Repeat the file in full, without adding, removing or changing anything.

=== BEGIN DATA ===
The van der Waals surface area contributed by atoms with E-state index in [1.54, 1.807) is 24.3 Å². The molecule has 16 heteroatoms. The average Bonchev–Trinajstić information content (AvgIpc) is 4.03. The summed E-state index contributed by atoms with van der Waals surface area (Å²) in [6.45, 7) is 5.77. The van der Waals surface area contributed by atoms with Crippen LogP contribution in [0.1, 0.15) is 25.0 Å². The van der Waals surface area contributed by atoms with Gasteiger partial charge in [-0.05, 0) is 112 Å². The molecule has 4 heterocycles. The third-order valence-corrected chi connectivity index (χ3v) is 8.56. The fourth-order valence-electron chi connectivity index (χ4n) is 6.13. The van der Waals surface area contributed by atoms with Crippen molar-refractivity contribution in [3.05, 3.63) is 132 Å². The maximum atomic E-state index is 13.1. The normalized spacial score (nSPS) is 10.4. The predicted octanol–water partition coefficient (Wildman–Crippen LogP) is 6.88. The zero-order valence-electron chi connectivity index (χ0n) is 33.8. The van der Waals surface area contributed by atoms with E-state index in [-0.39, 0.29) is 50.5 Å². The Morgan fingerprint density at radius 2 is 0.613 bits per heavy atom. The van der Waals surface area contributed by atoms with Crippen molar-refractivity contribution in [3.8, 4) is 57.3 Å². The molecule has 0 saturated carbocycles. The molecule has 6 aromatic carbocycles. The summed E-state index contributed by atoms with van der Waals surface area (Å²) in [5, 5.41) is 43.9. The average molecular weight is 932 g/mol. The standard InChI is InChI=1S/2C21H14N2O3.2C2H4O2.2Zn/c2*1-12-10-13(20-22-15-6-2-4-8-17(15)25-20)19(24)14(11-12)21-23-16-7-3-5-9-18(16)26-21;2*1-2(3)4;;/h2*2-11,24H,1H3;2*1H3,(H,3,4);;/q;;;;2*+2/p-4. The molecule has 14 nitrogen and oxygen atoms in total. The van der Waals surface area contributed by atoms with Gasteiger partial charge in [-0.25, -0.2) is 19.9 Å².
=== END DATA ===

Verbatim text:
The van der Waals surface area contributed by atoms with E-state index in [1.54, 1.807) is 24.3 Å². The molecule has 16 heteroatoms. The average Bonchev–Trinajstić information content (AvgIpc) is 4.03. The summed E-state index contributed by atoms with van der Waals surface area (Å²) in [6.45, 7) is 5.77. The van der Waals surface area contributed by atoms with Crippen LogP contribution in [0.1, 0.15) is 25.0 Å². The van der Waals surface area contributed by atoms with Gasteiger partial charge in [-0.05, 0) is 112 Å². The molecule has 4 heterocycles. The third-order valence-corrected chi connectivity index (χ3v) is 8.56. The fourth-order valence-electron chi connectivity index (χ4n) is 6.13. The van der Waals surface area contributed by atoms with Crippen molar-refractivity contribution in [3.05, 3.63) is 132 Å². The maximum atomic E-state index is 13.1. The normalized spacial score (nSPS) is 10.4. The predicted octanol–water partition coefficient (Wildman–Crippen LogP) is 6.88. The zero-order valence-electron chi connectivity index (χ0n) is 33.8. The van der Waals surface area contributed by atoms with E-state index in [-0.39, 0.29) is 50.5 Å². The Morgan fingerprint density at radius 2 is 0.613 bits per heavy atom. The van der Waals surface area contributed by atoms with Crippen molar-refractivity contribution in [3.8, 4) is 57.3 Å². The molecule has 0 saturated carbocycles. The molecule has 6 aromatic carbocycles. The summed E-state index contributed by atoms with van der Waals surface area (Å²) in [5, 5.41) is 43.9. The average molecular weight is 932 g/mol. The standard InChI is InChI=1S/2C21H14N2O3.2C2H4O2.2Zn/c2*1-12-10-13(20-22-15-6-2-4-8-17(15)25-20)19(24)14(11-12)21-23-16-7-3-5-9-18(16)26-21;2*1-2(3)4;;/h2*2-11,24H,1H3;2*1H3,(H,3,4);;/q;;;;2*+2/p-4. The molecule has 14 nitrogen and oxygen atoms in total. The van der Waals surface area contributed by atoms with Gasteiger partial charge in [-0.25, -0.2) is 19.9 Å².